By Kyle Jaracz email@example.com As seen in the Fall 2022 issue of Park Pilot.
There is a critical need in the US for turnkey programs that introduce aviation during the discovery phase of learning. These programs must inspire a love of
aviation and its associated fields of study/employment. Furthermore, these programs should accurately display the enjoyment that is inherent in the aviation careers upon which our nation depends.
By providing model aviation programs in high schools, AMA is developing STEM (Science, Technology, Engineering and Math) and aviation competencies, while also providing access to these programs in traditionally underserved and minority populations.
Boeing stated in a September 22, 2021, article for General Aviation News that “The global aviation industry will need to keep a sharp focus and engage in collective efforts to build a robust, diverse talent pipeline through more educational outreach and recruitment, development of new pathways to aviation careers, investment in early career learning opportunities, and deployment and adoption of more efficient learning methods.” Model aviation activities address this gap in aviation programming, and the hobby is essential to the progression of skills that students must develop to be positioned for aviation careers.
Model aviation has inspired aviation and aerospace careers for many, including Neil Armstrong, Robert “Hoot” Gibson, and Matt Keennon (TheParkPilot.org/destination-mars). The need for aviation programs is most prevalent at the high school level to greatly increase the likelihood of students participating in and developing sustained interest in aviation.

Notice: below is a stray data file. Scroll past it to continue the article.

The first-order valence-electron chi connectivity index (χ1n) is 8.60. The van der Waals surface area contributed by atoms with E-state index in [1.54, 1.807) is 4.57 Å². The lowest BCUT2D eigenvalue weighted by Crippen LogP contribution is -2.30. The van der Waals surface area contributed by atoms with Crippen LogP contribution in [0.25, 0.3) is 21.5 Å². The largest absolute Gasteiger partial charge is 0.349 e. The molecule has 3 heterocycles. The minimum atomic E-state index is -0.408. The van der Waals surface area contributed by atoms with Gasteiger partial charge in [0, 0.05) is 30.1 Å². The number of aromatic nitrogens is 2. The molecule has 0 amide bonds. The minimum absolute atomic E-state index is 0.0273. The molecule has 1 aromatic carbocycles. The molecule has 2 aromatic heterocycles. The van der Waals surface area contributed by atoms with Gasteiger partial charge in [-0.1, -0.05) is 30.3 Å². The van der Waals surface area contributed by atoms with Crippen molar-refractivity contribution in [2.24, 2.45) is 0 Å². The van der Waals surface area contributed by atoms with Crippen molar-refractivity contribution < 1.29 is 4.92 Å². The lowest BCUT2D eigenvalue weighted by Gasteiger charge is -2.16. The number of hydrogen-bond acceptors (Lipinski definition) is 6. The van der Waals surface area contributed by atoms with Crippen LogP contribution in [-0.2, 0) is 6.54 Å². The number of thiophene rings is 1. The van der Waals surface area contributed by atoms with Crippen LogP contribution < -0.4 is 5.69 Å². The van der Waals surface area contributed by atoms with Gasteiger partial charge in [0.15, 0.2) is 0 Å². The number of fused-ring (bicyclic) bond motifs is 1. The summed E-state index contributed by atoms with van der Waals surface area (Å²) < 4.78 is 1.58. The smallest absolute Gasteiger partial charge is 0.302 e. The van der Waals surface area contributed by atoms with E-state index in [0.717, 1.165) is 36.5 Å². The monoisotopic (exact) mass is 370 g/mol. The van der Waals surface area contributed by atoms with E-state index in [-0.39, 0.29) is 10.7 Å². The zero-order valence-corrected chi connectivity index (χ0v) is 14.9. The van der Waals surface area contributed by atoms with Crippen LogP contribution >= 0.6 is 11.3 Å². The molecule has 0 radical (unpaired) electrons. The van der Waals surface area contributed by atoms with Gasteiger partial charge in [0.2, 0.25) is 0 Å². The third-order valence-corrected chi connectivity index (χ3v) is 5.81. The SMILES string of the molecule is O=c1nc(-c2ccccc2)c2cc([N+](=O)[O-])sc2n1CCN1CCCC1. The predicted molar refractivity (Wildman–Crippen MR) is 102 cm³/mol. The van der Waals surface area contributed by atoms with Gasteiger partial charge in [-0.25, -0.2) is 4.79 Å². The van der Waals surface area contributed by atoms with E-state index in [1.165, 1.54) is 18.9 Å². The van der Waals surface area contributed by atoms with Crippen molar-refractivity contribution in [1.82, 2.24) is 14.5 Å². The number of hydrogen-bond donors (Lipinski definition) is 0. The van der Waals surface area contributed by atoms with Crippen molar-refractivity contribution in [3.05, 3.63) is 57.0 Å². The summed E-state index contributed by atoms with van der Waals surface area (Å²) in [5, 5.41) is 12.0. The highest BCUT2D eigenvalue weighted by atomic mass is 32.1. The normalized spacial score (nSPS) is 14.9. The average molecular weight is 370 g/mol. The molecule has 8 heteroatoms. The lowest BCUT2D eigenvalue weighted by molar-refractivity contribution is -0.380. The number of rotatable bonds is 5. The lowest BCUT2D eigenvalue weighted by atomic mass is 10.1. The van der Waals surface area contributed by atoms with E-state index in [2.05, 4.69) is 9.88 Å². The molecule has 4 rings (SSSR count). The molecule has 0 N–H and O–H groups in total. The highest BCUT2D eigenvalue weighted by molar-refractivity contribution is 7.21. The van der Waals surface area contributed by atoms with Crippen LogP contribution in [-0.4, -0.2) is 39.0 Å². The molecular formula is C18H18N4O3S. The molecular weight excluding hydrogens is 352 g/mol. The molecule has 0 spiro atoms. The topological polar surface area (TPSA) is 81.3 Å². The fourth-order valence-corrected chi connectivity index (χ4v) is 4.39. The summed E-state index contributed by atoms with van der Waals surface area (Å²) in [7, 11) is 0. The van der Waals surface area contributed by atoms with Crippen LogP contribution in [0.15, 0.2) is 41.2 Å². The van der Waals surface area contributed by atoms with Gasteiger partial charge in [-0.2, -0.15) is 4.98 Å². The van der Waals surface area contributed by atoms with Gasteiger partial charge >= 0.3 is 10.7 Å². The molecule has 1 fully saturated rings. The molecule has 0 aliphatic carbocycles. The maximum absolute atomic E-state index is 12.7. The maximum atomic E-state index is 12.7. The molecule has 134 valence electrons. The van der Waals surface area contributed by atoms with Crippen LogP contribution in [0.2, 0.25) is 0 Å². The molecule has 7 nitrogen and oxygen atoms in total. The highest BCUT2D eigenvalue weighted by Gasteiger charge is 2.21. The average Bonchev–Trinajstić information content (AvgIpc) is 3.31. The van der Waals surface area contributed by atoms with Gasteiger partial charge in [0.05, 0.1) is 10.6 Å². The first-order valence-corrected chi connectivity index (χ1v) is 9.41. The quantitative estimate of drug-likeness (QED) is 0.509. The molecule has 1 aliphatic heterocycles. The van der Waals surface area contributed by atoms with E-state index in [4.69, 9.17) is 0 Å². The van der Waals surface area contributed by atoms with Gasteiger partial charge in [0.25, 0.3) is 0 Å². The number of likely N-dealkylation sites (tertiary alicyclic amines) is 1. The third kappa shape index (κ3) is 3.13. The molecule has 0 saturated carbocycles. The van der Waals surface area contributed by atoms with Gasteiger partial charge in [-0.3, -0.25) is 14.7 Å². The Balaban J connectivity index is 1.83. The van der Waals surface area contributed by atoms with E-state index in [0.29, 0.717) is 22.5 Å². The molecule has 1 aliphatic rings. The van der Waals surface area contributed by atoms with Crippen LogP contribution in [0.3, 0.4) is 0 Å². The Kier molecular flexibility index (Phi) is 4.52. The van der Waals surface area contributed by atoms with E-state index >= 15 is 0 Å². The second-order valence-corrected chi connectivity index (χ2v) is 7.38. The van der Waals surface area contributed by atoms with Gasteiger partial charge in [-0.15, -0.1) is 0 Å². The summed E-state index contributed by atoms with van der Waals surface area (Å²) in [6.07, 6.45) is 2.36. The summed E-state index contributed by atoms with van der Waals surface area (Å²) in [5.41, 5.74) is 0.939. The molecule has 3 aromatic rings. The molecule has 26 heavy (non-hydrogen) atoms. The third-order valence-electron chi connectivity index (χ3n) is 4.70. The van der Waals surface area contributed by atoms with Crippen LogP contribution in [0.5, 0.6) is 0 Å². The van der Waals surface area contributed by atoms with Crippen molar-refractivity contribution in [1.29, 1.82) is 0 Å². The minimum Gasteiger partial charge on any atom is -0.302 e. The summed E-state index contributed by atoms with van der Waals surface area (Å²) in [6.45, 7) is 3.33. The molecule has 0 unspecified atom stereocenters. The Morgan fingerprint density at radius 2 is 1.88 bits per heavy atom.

By designing a program for all students, youth are introduced to a positive STEM environment during their formative years, potentially inspiring them to be bold and confident future leaders in aviation and in their communities. UAS4STEM is an AMA educational competition that launched in 2012. Teams of four to 10 students design and build a drone to complete a specific mission challenge. Teams must also build a custom mechanism for the mission and learn how to program an autopilot system so that objectives can be performed autonomously.
The goal of UAS4STEM is for high school students to learn, practice, and demonstrate professional UAS (unmanned aircraft system) knowledge, mission planning, flight skills, data collection, analysis, and safety practices in a competitive environment.
In addition to technical skills, students develop professional skills, such as communication, public speaking, time management,
Strategies to communicate efficiently vary from team to team, but those who communicate effectively perform the best.
Students inspect an aircraft prior to flight during the UAS4STEM national competition at AirVenture.
All students complete a virtual ground school that includes the study of the scientific principles governing flight, aviation safety, aviation meteorology, and aviation radio communication. These topics help prepare students to operate in the NAS (National Airspace System) safely and successfully, whether participating in uncrewed flight via UAS or as a part of their journey to piloting full-scale aircraft. In the virtual preliminary competition, teams demonstrate their readiness to fly the mission and are scored on their efforts. The top-scoring teams are invited to compete in person.
Students have told us that UAS4STEM has increased their self-confidence and improved their leadership, teamwork, and STEM skills.
These qualities are all crucial to success in aviation. Approximately 30% of the participants registered for the 2022 UAS4STEM contest were female. Both
the captain and staff sergeant from the AFOCS (Air Force Special Operations Command), who were guest judges, stated that in their professional experience,